Corporate Connections: General Dynamics, Theranos
Defense Secretary James Mattis served in the Marines for 41 years before retiring in 2013. He led the initial Marine landing in Afghanistan following the September 11 attacks, and led the First Marine Division during the United States’ 2003 invasion of Iraq. From 2010 to 2013, Mattis led the United States Central Command, which oversees the Middle East and Southwest Asia. Since retiring, he has served on the boards of giant defense contractor General Dynamics and Theranos, a Colorado maker of blood testing products that also sought business from the Pentagon.
- Since retiring from the military, Mattis has served on the board of General Dynamics, the nation’s third-largest defense contractor and recipient of $13.6 billion in federal payments in 2015. Mattis has accumulated nearly $900,000 in General Dynamics’ stock, according to Morningstar. Additionally, he has been paid nearly $600,000 by General Dynamics for his service on the board. “General Dynamics could try to use this relationships to get access into the Pentagon … I am very worried about this,” said Richard W. Painter, the former chief ethics counsel to President George W. Bush.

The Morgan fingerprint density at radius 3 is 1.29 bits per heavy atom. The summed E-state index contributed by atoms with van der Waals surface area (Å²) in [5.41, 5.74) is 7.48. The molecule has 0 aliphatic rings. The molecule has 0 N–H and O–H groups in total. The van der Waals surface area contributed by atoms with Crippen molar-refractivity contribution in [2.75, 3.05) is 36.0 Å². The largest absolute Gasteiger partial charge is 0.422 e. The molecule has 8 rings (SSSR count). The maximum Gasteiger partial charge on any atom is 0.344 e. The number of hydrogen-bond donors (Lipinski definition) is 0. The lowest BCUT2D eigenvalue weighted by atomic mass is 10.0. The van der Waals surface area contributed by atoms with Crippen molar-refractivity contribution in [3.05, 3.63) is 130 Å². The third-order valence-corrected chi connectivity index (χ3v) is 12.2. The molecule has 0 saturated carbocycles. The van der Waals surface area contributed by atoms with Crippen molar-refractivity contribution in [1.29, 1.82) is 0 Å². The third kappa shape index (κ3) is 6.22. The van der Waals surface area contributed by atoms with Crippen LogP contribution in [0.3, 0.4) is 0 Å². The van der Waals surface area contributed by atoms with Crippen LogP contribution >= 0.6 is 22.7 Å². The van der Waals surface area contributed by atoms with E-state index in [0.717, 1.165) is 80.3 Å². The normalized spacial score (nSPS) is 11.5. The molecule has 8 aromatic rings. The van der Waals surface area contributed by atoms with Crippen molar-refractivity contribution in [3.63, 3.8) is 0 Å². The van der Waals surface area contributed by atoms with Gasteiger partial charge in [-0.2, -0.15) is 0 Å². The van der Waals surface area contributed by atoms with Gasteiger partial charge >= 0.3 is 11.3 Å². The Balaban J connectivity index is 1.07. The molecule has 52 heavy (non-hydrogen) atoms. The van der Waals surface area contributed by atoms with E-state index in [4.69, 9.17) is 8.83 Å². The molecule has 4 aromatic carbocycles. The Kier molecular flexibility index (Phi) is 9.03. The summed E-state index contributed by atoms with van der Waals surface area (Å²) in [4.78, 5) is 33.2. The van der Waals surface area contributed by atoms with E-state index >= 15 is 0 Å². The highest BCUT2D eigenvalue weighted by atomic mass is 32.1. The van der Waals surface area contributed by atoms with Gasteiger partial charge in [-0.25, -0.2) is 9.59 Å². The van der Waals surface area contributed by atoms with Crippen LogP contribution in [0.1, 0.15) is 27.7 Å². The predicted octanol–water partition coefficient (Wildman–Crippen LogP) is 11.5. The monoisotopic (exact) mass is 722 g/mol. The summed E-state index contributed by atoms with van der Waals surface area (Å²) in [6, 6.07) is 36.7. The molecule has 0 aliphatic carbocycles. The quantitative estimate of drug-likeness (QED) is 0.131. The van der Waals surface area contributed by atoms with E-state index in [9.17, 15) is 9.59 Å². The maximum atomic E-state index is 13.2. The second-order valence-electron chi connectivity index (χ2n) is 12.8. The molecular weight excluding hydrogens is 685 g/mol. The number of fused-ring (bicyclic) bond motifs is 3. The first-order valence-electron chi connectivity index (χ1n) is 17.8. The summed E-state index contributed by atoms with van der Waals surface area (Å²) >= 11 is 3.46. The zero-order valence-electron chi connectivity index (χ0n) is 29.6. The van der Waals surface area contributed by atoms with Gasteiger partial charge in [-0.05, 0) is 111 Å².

- While still in the Marines, Mattis pushed for the military to begin using blood-testing products by Palo Alto-based startup Theranos. Theranos’s testing products were touted as revolutionary because they required only a pinprick instead of drawing a full vial of blood.
- “I’ve met with my various folks and we’re kicking this into overdrive,” Mattis wrote to Theranos founder Elizabeth Holmes in June 2012. “I’m convinced that your invention will be a game-changer for us and I want it to be given the opportunity for a demonstration in-theater soonest.”
- But a military reviewer questioned the legality of Theranos’ processes. Prompted by an inquiry from Holmes, Mattis wrote to military officials: “I have tried to get this device tested in theater asap, legally and ethically … This appears to be relatively straight-forward yet we’re a year into this and not yet deployed.” Upon leaving the military in 2013, Mattis joined Theranos’s board.
- In 2016, the U.S. Food and Drug Administration ordered one of Theranos’ labs closed because of unsafe practices and banned Holmes from working in the blood-testing business for two years. Reporting does not indicate that Mattis was aware of improper practices by the Theranos when he advocated that the military use its products. Theranos’s website no longer lists Mattis among the firm’s directors.